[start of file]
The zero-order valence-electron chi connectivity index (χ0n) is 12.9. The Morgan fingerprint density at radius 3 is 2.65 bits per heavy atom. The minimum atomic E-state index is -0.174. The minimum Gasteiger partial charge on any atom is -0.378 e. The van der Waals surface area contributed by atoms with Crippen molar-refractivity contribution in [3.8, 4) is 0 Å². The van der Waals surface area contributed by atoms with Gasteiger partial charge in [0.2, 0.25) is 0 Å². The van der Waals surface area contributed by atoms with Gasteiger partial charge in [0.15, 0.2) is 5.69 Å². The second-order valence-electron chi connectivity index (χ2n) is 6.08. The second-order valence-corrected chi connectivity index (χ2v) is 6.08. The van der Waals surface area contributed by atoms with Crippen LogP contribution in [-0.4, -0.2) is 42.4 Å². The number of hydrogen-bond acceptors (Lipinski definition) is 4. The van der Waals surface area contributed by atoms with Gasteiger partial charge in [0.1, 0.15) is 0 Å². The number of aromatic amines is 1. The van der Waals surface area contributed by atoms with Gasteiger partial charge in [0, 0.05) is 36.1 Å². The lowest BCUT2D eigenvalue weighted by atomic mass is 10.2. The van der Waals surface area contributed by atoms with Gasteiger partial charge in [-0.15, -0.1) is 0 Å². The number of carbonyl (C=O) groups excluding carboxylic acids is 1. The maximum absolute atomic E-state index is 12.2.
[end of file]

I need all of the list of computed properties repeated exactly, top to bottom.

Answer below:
The zero-order valence-electron chi connectivity index (χ0n) is 12.9. The Morgan fingerprint density at radius 3 is 2.65 bits per heavy atom. The minimum atomic E-state index is -0.174. The minimum Gasteiger partial charge on any atom is -0.378 e. The van der Waals surface area contributed by atoms with Crippen molar-refractivity contribution in [3.8, 4) is 0 Å². The van der Waals surface area contributed by atoms with Gasteiger partial charge in [0.2, 0.25) is 0 Å². The van der Waals surface area contributed by atoms with Gasteiger partial charge in [0.15, 0.2) is 5.69 Å². The second-order valence-electron chi connectivity index (χ2n) is 6.08. The second-order valence-corrected chi connectivity index (χ2v) is 6.08. The van der Waals surface area contributed by atoms with Crippen LogP contribution in [-0.4, -0.2) is 42.4 Å². The number of hydrogen-bond acceptors (Lipinski definition) is 4. The van der Waals surface area contributed by atoms with Gasteiger partial charge in [0.1, 0.15) is 0 Å². The number of aromatic amines is 1. The van der Waals surface area contributed by atoms with Gasteiger partial charge in [0, 0.05) is 36.1 Å². The lowest BCUT2D eigenvalue weighted by atomic mass is 10.2. The van der Waals surface area contributed by atoms with Gasteiger partial charge in [-0.15, -0.1) is 0 Å². The number of carbonyl (C=O) groups excluding carboxylic acids is 1. The maximum absolute atomic E-state index is 12.2.